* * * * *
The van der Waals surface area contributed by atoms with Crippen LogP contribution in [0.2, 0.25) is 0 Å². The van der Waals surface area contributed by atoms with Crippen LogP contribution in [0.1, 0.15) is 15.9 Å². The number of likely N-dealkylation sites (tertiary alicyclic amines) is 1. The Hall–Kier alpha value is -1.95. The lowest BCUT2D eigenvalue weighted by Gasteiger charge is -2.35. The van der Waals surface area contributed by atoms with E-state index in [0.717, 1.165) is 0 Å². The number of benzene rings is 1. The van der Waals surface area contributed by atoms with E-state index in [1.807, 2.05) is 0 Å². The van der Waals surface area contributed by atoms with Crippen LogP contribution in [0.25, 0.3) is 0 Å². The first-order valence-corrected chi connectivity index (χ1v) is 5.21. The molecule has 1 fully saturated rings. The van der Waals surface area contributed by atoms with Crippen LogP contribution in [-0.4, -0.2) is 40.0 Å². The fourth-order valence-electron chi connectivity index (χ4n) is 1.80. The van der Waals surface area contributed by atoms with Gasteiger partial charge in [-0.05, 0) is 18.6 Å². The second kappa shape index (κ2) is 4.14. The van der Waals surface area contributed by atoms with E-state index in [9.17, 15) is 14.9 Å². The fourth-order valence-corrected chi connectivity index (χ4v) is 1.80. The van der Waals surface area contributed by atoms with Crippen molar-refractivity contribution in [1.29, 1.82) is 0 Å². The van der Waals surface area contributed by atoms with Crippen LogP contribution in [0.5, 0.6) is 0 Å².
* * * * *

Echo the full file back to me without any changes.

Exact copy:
The van der Waals surface area contributed by atoms with Crippen LogP contribution in [0.2, 0.25) is 0 Å². The van der Waals surface area contributed by atoms with Crippen LogP contribution in [0.1, 0.15) is 15.9 Å². The number of likely N-dealkylation sites (tertiary alicyclic amines) is 1. The Hall–Kier alpha value is -1.95. The lowest BCUT2D eigenvalue weighted by Gasteiger charge is -2.35. The van der Waals surface area contributed by atoms with E-state index in [0.717, 1.165) is 0 Å². The number of benzene rings is 1. The van der Waals surface area contributed by atoms with E-state index in [1.807, 2.05) is 0 Å². The van der Waals surface area contributed by atoms with Crippen LogP contribution in [0.25, 0.3) is 0 Å². The first-order valence-corrected chi connectivity index (χ1v) is 5.21. The molecule has 1 fully saturated rings. The van der Waals surface area contributed by atoms with Crippen LogP contribution in [-0.4, -0.2) is 40.0 Å². The fourth-order valence-electron chi connectivity index (χ4n) is 1.80. The van der Waals surface area contributed by atoms with Gasteiger partial charge in [-0.05, 0) is 18.6 Å². The second kappa shape index (κ2) is 4.14. The van der Waals surface area contributed by atoms with E-state index in [9.17, 15) is 14.9 Å². The fourth-order valence-corrected chi connectivity index (χ4v) is 1.80. The van der Waals surface area contributed by atoms with Crippen molar-refractivity contribution in [1.29, 1.82) is 0 Å². The van der Waals surface area contributed by atoms with Crippen LogP contribution in [0.5, 0.6) is 0 Å².